The GCC countries are host to millions of migrant workers, many originating from refugee-producing countries. Strict immigration and labour laws result in many overstaying their visas or becoming irregular as a result of changes in their employment or sponsorship. Additionally, hundreds of thousands of migrant workers cross into Saudi Arabia illegally through Yemen.

Since last year, GCC countries have cracked down on irregular migrant workers in a drive to regularize labour and increase employment of nationals. Accordingly, UNHCR will continue its multi-faceted approach to protection, including capacity building, advocating non-refoulement, and finding durable solutions for beneficiaries, in close coordination and partnership with competent GCC actors. Certain populations of concern to UNHCR, such as Syrians and Rohingyas, can be given exceptional treatment, such as access to education and health care.

From its Regional Office in Saudi Arabia (which covers Bahrain, Kuwait, Oman, Qatar and the United Arab Emirates), as well as its offices in Abu Dhabi and Kuwait, the organization will build on recent financial contributions to emergencies from GCC governments, national institutions and private entities, in order to foster greater coordination and participation towards more effective humanitarian delivery.

UNHCR will continue to raise awareness about its mandate, strategies, objectives, appeals and operations, and to promote a culture of transparency and shared responsibility, with the aim of mobilizing sustained resources for its field operations.

| Financial information |

UNHCR's financial requirements for the Middle East have increased dramatically in recent years, from USD 506.4 million in 2011 to a revised 2014 budget of USD 1.6 billion, as a result of needs arising from the crisis in Syria. In 2015, these financial requirements have increased again to USD 1.7 billion due to growing needs chiefly stemming from developments in Iraq, Syria and Yemen.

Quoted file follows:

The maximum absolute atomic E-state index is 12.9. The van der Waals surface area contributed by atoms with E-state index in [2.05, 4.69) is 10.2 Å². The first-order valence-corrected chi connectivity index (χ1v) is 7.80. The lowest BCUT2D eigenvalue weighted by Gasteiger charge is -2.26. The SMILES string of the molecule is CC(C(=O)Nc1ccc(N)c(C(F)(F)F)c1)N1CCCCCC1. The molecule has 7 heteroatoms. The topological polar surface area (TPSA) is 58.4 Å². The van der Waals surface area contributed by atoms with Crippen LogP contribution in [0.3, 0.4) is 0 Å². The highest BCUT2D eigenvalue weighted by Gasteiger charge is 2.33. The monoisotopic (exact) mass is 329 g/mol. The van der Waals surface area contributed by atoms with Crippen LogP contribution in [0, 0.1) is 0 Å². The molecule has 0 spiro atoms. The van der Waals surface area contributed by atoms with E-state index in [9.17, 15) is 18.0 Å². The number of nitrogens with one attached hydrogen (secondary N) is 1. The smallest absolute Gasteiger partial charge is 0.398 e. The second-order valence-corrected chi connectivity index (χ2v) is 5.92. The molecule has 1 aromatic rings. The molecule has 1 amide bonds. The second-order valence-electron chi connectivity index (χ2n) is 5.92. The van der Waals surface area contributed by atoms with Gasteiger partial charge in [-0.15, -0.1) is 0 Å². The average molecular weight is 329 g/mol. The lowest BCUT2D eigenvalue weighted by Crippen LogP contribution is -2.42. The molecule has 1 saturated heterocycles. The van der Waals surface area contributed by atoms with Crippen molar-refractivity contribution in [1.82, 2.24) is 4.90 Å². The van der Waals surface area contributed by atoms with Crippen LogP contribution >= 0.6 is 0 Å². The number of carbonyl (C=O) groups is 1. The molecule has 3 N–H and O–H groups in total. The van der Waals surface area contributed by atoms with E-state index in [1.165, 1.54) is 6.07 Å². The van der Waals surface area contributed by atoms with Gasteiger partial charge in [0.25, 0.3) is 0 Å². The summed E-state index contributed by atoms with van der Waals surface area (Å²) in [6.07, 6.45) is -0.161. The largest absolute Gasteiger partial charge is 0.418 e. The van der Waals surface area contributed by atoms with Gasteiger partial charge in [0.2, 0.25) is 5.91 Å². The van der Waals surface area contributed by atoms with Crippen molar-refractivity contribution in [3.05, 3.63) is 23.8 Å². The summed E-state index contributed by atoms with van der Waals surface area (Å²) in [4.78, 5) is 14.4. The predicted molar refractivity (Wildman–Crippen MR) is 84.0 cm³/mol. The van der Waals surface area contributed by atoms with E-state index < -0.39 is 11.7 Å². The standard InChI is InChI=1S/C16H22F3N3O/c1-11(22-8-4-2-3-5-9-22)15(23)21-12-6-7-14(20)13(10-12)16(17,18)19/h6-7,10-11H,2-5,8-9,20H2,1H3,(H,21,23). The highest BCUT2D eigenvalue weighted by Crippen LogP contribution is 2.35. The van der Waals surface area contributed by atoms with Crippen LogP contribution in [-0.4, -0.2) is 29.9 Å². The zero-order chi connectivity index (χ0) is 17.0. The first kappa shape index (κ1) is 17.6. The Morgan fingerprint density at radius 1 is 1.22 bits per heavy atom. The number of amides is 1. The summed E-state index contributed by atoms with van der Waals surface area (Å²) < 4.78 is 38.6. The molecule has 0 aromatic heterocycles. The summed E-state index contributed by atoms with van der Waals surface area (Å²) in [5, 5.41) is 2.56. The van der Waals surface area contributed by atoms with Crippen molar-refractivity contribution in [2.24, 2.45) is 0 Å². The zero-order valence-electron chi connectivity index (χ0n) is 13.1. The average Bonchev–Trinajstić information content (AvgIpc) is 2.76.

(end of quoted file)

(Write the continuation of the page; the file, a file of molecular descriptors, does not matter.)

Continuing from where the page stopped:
In light of the evolving situation in the region, any changes in requirements will be presented separately, mainly in the 2015 Regional Refugee and Resilience Plan (3RP) and the 2015 Syria Humanitarian Assistance Response Plan (SHARP) for the Syria situation and in a supplementary appeal for the Iraq situation.

UNHCR 2015 budgets for the Middle East (USD)
Operation 2014
Revised budget
(as of 30 June 2014)
Total 1,563,691,679 1,285,348,911 3,897,994 35,763,788 381,075,716 1,706,086,409
1. As from 2015 Kuwait is reported under Saudi Arabia Regional Office.
Iraq 311,967,182 136,096,621 2,045,988 35,763,788 56,629,011 230,535,408
Israel 2,934,409 3,207,939 0 0 0 3,207,939
Jordan 352,882,579 404,432,393 0 0 0 404,432,393
Kuwait[1] 5,000 - - - - -
Lebanon 471,872,116 555,537,603 1,242,275 0 0 556,779,878
Saudi Arabia Regional Office 4,266,486 4,577,895 320,000 0 0 4,897,895
Syria Regional Refugee Coordination Office 17,425,583 20,537,705 0 0 0 20,537,705
Syrian Arab Republic 320,223,482 52,557,990 179,730 0 309,778,397 362,516,117
United Arab Emirates 3,372,493 2,890,951 110,000 0 0 3,000,951
Yemen 56,726,371 44,869,802 0 0 14,668,309 59,538,111
Regional activities 22,015,977 60,640,011 0 0 0 60,640,011

Source: UNHCR Global Appeal 2015 Update

UNHCR contact information

The UNHCR Liaison Office in Kuwait
Style of Address The UNHCR Liaison Officer in Kuwait
Street Address UN House West Mishref - block 6, West Mishref - block 6, Al Qouse Street - Diplomatic Square, (in front of Australian University), Kuwait City, Kuwait
Mailing Address P.O. Box 28742, Safat, 13148 Kuwait City, Kuwait
Telephone 965 25308000
Facsimile 965 25388354
Email kuwku@unhcr.org
Time Zone GMT + 3
Working Hours
Monday:8:00 - 15:30
Tuesday:8:00 - 15:30
Wednesday:8:00 - 15:30
Thursday:8:00 - 15:30
Sunday:8:00 - 15:30
Public Holidays 03 January 2016, new years day
25 February 2016, national day
28 February 2016, liberation day
06 July 2016, eid al fitr
07 July 2016, eid al fitr
11 September 2016, eid al adha
12 September 2016, eid al adha
13 September 2016, eid al adha
02 October 2016, hijri new year
25 December 2016, christmas



UNHCR contact information

Statistical Snapshot*
* As at June 2015
  1. Country or territory of asylum or residence.